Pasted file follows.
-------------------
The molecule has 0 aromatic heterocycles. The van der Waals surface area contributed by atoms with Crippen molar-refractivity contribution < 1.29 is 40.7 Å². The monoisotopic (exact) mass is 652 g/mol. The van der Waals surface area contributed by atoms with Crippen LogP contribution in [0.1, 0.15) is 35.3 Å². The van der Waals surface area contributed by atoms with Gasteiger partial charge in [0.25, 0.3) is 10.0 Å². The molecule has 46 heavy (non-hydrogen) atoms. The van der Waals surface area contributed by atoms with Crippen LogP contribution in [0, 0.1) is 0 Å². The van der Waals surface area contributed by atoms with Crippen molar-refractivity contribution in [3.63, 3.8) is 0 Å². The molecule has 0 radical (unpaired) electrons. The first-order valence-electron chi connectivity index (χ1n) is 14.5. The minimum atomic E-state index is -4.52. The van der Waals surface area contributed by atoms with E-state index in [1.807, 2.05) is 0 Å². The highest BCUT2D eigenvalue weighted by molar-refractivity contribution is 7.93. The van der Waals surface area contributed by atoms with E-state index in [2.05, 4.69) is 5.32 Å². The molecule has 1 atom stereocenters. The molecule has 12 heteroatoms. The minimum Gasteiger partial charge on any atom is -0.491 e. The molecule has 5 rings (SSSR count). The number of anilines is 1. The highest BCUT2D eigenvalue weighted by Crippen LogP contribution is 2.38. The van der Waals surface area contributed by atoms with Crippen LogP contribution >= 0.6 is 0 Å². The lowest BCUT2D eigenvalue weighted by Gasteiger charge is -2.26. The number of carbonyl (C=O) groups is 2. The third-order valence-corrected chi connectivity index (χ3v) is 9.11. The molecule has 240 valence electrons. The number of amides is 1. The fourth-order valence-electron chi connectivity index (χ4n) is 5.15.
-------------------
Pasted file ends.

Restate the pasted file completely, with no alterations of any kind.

The molecule has 0 aromatic heterocycles. The van der Waals surface area contributed by atoms with Crippen molar-refractivity contribution < 1.29 is 40.7 Å². The monoisotopic (exact) mass is 652 g/mol. The van der Waals surface area contributed by atoms with Crippen LogP contribution in [0.1, 0.15) is 35.3 Å². The van der Waals surface area contributed by atoms with Gasteiger partial charge in [0.25, 0.3) is 10.0 Å². The molecule has 46 heavy (non-hydrogen) atoms. The van der Waals surface area contributed by atoms with Crippen LogP contribution in [0, 0.1) is 0 Å². The van der Waals surface area contributed by atoms with Crippen molar-refractivity contribution in [3.63, 3.8) is 0 Å². The molecule has 0 radical (unpaired) electrons. The first-order valence-electron chi connectivity index (χ1n) is 14.5. The minimum atomic E-state index is -4.52. The van der Waals surface area contributed by atoms with E-state index in [1.807, 2.05) is 0 Å². The highest BCUT2D eigenvalue weighted by molar-refractivity contribution is 7.93. The van der Waals surface area contributed by atoms with E-state index in [2.05, 4.69) is 5.32 Å². The molecule has 1 atom stereocenters. The molecule has 12 heteroatoms. The minimum Gasteiger partial charge on any atom is -0.491 e. The molecule has 5 rings (SSSR count). The number of anilines is 1. The highest BCUT2D eigenvalue weighted by Crippen LogP contribution is 2.38. The van der Waals surface area contributed by atoms with Crippen LogP contribution >= 0.6 is 0 Å². The lowest BCUT2D eigenvalue weighted by Gasteiger charge is -2.26. The number of carbonyl (C=O) groups is 2. The third-order valence-corrected chi connectivity index (χ3v) is 9.11. The molecule has 240 valence electrons. The number of amides is 1. The fourth-order valence-electron chi connectivity index (χ4n) is 5.15.